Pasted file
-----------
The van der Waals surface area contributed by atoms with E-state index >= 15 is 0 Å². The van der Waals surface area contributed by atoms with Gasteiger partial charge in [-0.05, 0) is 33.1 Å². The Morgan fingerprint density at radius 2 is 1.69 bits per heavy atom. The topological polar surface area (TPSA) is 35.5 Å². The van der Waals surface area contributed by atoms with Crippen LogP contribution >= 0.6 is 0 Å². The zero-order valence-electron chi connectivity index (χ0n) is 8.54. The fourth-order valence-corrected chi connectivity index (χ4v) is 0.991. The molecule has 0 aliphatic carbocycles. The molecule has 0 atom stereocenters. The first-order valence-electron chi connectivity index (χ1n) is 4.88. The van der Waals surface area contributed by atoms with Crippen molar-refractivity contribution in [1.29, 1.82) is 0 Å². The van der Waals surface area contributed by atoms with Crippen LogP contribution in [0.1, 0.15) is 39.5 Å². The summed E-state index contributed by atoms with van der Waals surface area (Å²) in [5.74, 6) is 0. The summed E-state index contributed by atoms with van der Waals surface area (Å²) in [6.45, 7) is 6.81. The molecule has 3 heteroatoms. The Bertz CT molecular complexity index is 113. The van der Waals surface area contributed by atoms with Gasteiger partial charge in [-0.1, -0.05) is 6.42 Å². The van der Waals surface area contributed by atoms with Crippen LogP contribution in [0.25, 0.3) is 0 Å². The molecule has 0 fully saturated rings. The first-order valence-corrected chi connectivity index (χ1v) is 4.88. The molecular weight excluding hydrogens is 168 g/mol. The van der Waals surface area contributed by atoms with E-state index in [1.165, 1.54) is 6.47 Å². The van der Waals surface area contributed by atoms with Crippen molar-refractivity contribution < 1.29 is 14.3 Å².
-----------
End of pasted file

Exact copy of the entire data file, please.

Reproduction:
The van der Waals surface area contributed by atoms with E-state index >= 15 is 0 Å². The van der Waals surface area contributed by atoms with Gasteiger partial charge in [-0.05, 0) is 33.1 Å². The Morgan fingerprint density at radius 2 is 1.69 bits per heavy atom. The topological polar surface area (TPSA) is 35.5 Å². The van der Waals surface area contributed by atoms with Crippen LogP contribution >= 0.6 is 0 Å². The zero-order valence-electron chi connectivity index (χ0n) is 8.54. The fourth-order valence-corrected chi connectivity index (χ4v) is 0.991. The molecule has 0 aliphatic carbocycles. The molecule has 0 atom stereocenters. The first-order valence-electron chi connectivity index (χ1n) is 4.88. The van der Waals surface area contributed by atoms with Crippen molar-refractivity contribution in [1.29, 1.82) is 0 Å². The van der Waals surface area contributed by atoms with Crippen LogP contribution in [0.1, 0.15) is 39.5 Å². The summed E-state index contributed by atoms with van der Waals surface area (Å²) in [5.74, 6) is 0. The summed E-state index contributed by atoms with van der Waals surface area (Å²) in [6.45, 7) is 6.81. The molecule has 3 heteroatoms. The Bertz CT molecular complexity index is 113. The van der Waals surface area contributed by atoms with Gasteiger partial charge in [-0.1, -0.05) is 6.42 Å². The van der Waals surface area contributed by atoms with Crippen LogP contribution in [0.25, 0.3) is 0 Å². The molecule has 0 fully saturated rings. The first-order valence-corrected chi connectivity index (χ1v) is 4.88. The molecular weight excluding hydrogens is 168 g/mol. The van der Waals surface area contributed by atoms with E-state index in [1.165, 1.54) is 6.47 Å². The van der Waals surface area contributed by atoms with Crippen molar-refractivity contribution < 1.29 is 14.3 Å².